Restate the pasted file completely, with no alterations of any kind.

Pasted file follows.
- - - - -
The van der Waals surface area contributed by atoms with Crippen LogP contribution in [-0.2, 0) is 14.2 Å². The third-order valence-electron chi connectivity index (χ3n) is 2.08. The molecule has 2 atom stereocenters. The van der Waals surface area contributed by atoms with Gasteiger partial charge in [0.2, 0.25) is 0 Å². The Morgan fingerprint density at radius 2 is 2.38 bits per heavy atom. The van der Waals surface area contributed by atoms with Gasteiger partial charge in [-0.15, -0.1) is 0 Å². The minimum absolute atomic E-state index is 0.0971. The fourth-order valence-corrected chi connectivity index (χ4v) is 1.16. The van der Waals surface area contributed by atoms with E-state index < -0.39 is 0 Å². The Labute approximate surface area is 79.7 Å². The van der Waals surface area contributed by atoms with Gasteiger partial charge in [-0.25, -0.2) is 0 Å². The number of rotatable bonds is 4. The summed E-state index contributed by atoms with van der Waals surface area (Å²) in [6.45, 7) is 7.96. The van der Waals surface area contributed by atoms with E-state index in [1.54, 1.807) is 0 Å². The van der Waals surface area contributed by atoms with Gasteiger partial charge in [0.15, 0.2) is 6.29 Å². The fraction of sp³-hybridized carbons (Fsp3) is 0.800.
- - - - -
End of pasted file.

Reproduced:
The van der Waals surface area contributed by atoms with Crippen LogP contribution in [-0.2, 0) is 14.2 Å². The third-order valence-electron chi connectivity index (χ3n) is 2.08. The molecule has 2 atom stereocenters. The van der Waals surface area contributed by atoms with Gasteiger partial charge in [0.2, 0.25) is 0 Å². The Morgan fingerprint density at radius 2 is 2.38 bits per heavy atom. The van der Waals surface area contributed by atoms with Gasteiger partial charge in [-0.15, -0.1) is 0 Å². The minimum absolute atomic E-state index is 0.0971. The fourth-order valence-corrected chi connectivity index (χ4v) is 1.16. The van der Waals surface area contributed by atoms with E-state index < -0.39 is 0 Å². The Labute approximate surface area is 79.7 Å². The van der Waals surface area contributed by atoms with Gasteiger partial charge in [-0.25, -0.2) is 0 Å². The number of rotatable bonds is 4. The summed E-state index contributed by atoms with van der Waals surface area (Å²) in [6.45, 7) is 7.96. The van der Waals surface area contributed by atoms with E-state index in [1.54, 1.807) is 0 Å². The van der Waals surface area contributed by atoms with Gasteiger partial charge in [0.15, 0.2) is 6.29 Å². The fraction of sp³-hybridized carbons (Fsp3) is 0.800.